Adapting Translation and Interpretation Apps for Online Learning

Miggy Bondoc
July 12, 2020

In this fast-moving global pandemic, up-to-date information is needed to know how to protect and inform yourself and your family. Some of that knowledge is communicated in foreign languages, but language tools can break down the linguistic barriers. We’ll look at innovative services for translating and interpreting media on the fly. We’ll consider cool features like camera translation, two-way voice interpretation, simultaneous multilingual translation in apps, picking the best to help you deal in real-time with the crisis.

Locked down with Idle Hands

Estimates are that 3 billion people have been put in some form of lockdown, with restricted movement. Beyond the sickness and loss of life looming as threats around us, there also has been a dramatic loss of personal and communal liberty. What we have gained, however, is time: time to be with ourselves and with our families, for sure. But also, perhaps unexpectedly, there are new opportunities to reach beyond our immediate surroundings to learn things we never had time for and meet people in distant places likewise seeking connection. Let’s explore those new possibilities.

Online Learning Services to Develop Your Mind in Lockdown

The coronavirus crisis has been a boon for distance learning. Educators are adapting classroom coursework to be taught online, revolutionizing learning norms with innovative initiatives. Enrollment in programs for remote education has been booming as people find themselves at home with time on their hands. For sure, many of these programs are emergency replacements for real-world education in schools and colleges suddenly curtailed and forced to rely on remote transmission of lectures and curricula. Some schoolwork has become homework. Luckily, remote educational frameworks can fill some of the gaps.

But the circumstances have also brought a flowering of informal education. Across the world, citizens forced to stay home, many liberated from work routines, are seeking to learn new vocational skills or acquiring knowledge of an avocation. Learning a new language or refreshing linguistic knowledge from your school years? Now’s the time. Hungering to cook new dishes in a masterclass from a Michelin chef? Sharpen your knives. Gordon Ramsey is waiting to bite your head off. Does your body turn to Jello from watching Netflix and devouring Pringles? Practice yoga or learn how to keep fit using your furniture as gym equipment!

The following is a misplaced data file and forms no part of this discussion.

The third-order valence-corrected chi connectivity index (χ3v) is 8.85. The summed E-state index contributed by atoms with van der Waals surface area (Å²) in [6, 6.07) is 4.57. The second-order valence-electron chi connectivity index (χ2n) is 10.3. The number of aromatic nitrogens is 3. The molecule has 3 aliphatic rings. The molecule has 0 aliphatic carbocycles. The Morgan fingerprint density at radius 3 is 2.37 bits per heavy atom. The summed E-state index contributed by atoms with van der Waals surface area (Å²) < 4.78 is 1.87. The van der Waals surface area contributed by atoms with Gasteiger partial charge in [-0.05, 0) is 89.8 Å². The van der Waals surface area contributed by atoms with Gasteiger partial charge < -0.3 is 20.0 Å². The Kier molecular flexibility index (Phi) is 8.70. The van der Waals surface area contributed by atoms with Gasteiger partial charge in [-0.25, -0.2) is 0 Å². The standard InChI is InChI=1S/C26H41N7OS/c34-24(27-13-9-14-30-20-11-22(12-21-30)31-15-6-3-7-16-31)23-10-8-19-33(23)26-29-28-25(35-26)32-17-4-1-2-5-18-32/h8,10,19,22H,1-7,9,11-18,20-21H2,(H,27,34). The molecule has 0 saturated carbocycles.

Crossing Language Borders as You Learn and Interact with New Friends

In some online programs, it’s just you, the content and prerecorded instruction from the teacher. Nothing wrong with that. Millions of YouTube videos await, on every subject under the sun. Especially in these lockdown days and nights, deprived of meeting other human beings, it’s more fun, and therapeutic, to seek out online courses and webinars that let you meet strangers and engage with them.

You can make new friends bound by mutual interests and a shared pursuit of new knowledge or improved skills. But with so much in common, why be limited by the fact that you speak different languages? Cross those linguistic borders from the comfort of your home. Luckily, technology has come to the rescue. And that help goes beyond the language selector that lets you get subtitles and closed captions for the latest episodes of Better Call Saul or Game of Thrones.

Machine Translation Services by Virtual Assistants